Why You Should Consider Saving Into A Health Savings Account
Imagine holding an asset that enjoys the contribution benefits of a traditional IRA and the distribution benefits of a Roth IRA. What investment portfolio wouldn’t benefit from this kind of tax-efficiency? Read on to learn about the increasingly popular Health Savings Account – the only type of account that is never taxed if used properly.
What Is A Health Savings Account?
As the name suggests, a Health Savings Account (HSA) is a tax-advantaged way of setting aside money for healthcare expenses. Contributions are made by an individual (or employer) on a pre-tax basis, thus lowering one’s taxable income. That money is then available for immediate tax-free withdrawals so long as it is used for qualifying medical expenses. This makes HSAs a nifty way to cover everyday healthcare costs like doctor visits, prescriptions, or even contact lenses.
Indeed, an HSA can be a great short-term asset, but as we look at the big picture the case gets even more compelling.
HSA money never expires. On top of that, funds within an HSA can be invested to gain market exposure all while growing tax-free. That’s an especially good thing since, for most of us, the majority of our significant medical expenses will occur later in life and likely in our retirement years. A strong retirement plan considers and plans for these expected health costs anyways– often to be covered by an IRA, 401(k), or other long-term assets. Taking advantage of the flexibility and unprecedented tax-advantages of an HSA make it a powerful vehicle for any financial plan.
Restrictions On Health Savings Accounts
So what are the drawbacks?
Contributions to an HSA can only be made in years when enrolled in a High-Deductible Health Plan (HDHP) and is subject to certain deductible minimums ($1,400 for self-coverage or $2,800 for a family plan -- in 2021). The affordability of HDHP premiums amidst rising health insurance costs is one reason HSAs have gained popularity in recent years. Many employers that opt for the lower premiums of an HDHP will instead make regular contributions to the employee’s HSA account as part of their benefits package.
Limits also exist to the amount that can be contributed in each tax year ($3,600 for singles and $7,200 for those under a family plan – in 2021). Additionally, once money is contributed to an HSA account there is no going back. You have no ability to transfer out or otherwise re-characterize the funds. The account holder will pay a 20% withdrawal penalty and lose the associated tax benefit should they need to access the funds for anything other than a qualified medical expense, even financial hardship.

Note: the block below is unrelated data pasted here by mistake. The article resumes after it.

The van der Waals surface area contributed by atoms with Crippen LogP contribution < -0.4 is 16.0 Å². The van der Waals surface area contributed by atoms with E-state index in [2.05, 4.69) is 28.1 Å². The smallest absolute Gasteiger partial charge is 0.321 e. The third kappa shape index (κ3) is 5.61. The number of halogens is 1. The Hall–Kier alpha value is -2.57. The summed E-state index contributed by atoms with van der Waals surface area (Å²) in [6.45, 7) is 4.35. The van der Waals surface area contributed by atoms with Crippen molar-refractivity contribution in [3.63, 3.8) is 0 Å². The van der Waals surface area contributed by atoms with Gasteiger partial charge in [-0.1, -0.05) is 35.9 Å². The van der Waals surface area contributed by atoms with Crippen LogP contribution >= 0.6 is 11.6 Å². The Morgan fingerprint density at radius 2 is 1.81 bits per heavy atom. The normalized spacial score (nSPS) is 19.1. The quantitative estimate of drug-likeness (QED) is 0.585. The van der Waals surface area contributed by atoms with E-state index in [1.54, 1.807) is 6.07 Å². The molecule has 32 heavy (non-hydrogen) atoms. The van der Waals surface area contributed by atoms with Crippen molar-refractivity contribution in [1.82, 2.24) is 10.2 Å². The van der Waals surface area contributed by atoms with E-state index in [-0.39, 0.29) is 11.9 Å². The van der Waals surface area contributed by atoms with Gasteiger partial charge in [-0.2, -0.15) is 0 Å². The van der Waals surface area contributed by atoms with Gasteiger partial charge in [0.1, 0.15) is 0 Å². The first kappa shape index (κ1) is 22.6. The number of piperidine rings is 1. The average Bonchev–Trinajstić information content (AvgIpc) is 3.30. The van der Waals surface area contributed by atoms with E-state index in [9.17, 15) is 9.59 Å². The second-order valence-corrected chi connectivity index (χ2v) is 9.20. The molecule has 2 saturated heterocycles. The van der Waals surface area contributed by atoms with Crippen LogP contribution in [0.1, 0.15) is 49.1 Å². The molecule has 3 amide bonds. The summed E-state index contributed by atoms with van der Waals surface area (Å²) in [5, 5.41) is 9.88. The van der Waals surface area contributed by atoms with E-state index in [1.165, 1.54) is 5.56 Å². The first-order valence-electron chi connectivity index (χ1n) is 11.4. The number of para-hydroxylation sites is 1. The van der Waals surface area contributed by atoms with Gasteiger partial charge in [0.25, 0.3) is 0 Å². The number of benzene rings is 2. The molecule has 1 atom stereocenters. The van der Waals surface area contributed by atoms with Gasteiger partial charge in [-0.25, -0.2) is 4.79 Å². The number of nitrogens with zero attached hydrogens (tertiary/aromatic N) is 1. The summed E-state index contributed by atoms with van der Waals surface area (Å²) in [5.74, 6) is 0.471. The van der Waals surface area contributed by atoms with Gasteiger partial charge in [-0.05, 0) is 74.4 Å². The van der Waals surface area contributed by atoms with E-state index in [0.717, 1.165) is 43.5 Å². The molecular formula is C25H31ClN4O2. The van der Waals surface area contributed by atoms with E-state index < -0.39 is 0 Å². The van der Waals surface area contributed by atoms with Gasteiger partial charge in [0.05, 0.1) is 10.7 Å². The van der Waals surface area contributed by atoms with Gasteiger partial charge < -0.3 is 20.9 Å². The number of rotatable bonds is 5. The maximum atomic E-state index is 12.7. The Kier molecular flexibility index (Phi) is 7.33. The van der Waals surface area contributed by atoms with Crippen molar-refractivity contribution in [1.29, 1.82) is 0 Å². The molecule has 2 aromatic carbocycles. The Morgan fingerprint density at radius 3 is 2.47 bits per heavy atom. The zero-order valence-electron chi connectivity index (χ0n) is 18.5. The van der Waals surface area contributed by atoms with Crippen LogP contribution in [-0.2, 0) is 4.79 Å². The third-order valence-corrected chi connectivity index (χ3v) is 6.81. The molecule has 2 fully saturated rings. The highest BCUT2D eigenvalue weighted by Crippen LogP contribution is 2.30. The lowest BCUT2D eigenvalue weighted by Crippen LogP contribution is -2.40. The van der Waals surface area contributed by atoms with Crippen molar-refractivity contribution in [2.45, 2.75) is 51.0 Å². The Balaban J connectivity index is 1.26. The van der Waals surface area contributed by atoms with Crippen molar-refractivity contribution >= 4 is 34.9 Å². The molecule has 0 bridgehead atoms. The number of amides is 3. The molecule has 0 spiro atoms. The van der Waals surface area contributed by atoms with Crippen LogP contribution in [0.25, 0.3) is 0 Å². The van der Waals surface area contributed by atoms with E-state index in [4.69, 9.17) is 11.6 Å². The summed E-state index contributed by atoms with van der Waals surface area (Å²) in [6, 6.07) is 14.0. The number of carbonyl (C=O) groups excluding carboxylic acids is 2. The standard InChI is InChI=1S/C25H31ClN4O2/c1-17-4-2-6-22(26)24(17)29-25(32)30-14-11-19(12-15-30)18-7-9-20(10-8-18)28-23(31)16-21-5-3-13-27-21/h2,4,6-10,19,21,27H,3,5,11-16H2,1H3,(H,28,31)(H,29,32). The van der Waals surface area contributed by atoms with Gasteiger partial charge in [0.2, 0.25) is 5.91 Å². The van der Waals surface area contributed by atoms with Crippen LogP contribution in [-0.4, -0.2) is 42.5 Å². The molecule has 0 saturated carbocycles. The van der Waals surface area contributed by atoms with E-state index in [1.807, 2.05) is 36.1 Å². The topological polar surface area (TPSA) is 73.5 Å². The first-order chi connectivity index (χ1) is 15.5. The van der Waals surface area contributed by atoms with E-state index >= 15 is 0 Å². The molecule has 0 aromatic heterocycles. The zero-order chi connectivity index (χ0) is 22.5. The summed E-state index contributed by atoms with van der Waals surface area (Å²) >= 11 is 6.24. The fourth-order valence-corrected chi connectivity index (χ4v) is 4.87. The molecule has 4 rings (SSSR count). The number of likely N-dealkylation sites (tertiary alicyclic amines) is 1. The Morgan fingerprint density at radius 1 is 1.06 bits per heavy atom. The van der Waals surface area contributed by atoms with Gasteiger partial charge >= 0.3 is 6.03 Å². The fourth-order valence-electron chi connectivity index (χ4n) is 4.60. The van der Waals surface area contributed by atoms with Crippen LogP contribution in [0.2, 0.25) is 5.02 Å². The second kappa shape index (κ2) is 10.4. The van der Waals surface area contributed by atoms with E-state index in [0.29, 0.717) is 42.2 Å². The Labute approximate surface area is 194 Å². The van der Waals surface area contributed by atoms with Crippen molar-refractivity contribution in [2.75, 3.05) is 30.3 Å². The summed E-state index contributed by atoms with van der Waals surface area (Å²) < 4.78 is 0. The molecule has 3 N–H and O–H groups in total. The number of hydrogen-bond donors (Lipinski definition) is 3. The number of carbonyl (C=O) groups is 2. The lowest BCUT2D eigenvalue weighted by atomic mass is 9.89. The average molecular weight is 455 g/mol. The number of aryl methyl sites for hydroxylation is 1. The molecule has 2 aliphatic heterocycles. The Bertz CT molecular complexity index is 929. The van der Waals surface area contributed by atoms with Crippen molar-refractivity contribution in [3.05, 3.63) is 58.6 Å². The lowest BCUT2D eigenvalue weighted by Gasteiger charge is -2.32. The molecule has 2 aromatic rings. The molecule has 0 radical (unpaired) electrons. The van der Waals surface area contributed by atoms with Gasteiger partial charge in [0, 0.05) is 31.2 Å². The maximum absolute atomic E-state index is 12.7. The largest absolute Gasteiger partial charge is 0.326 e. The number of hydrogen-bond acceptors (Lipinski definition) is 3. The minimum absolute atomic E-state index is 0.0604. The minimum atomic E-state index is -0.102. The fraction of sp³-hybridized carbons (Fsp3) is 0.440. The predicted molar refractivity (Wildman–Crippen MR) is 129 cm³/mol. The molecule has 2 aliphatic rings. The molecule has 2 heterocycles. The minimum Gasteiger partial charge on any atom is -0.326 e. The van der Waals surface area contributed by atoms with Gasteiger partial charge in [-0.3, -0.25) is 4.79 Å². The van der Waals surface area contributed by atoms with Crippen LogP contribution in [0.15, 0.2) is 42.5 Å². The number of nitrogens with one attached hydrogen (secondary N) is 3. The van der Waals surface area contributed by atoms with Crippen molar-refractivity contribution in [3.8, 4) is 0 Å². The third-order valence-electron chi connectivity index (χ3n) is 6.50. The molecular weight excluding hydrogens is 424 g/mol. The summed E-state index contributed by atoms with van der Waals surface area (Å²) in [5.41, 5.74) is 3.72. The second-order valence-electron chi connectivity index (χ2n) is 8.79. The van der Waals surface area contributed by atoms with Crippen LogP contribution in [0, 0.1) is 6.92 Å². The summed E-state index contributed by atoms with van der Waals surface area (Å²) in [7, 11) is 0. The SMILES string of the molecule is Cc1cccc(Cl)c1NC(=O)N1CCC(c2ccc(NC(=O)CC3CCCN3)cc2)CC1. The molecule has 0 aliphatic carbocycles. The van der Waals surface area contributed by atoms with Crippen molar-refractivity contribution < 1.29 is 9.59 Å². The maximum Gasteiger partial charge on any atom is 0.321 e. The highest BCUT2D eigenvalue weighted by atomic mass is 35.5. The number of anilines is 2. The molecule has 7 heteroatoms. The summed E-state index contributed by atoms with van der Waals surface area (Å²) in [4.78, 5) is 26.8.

Example Of HSA Usage
In most cases, the flexibility and practicality of an HSA can outweigh the drawbacks. I recently heard the story of a young married couple that illustrates this well:
With a household of two working adults and no dependents, this couple was faced with a heavy tax burden when it came time to file their return. Luckily, the couple held an HSA account and HDHP through the husband’s employer. The couple made no previous contributions to the HSA aside from those made by the employer.
Rather than send their cash to Uncle Sam, the couple was able to make a contribution to their HSA (like an IRA, you are given until Tax Day to do this). The contribution was 100% deductible and thus lowered the amount of tax they owed. For a couple in the 22% tax bracket, making a $7,200 contribution to an HSA would save them $1,584 in taxes. Hoping to start a family soon, the couple can now opt to earmark their HSA funds for costs associated with having a child, or save and invest them for the long-term. Either way, they will never have to pay the $1,584 in taxes.
The old adage reminds us that death and taxes are life’s two certainties. An HSA doesn’t exempt you from either, but when properly used it absolutely can lower your tax burden while securing necessary funds to cover significant healthcare needs.
Interested in having a conversation about how an HSA could benefit your situation? Let’s sit down and talk about it. The first consultation is always free. Schedule a call with me at Guide Financial Planning today!
See IRS Publication 969 for more information about Health Savings Accounts and their tax-implications.
About Guide Financial Planning
Guide Financial Planning is led by founder Ben Wacek, who is a Christian fee-only Certified Financial Planner™ and Certified Kingdom Advisor®. He has a passion to help people of all income levels make wise financial decisions and steward their resources from an eternal perspective using Biblical principles. Based in Minneapolis, MN, he works with clients both locally and virtually throughout the country and abroad. You can follow the links to learn more about Guide Financial Planning and our team and the services we offer.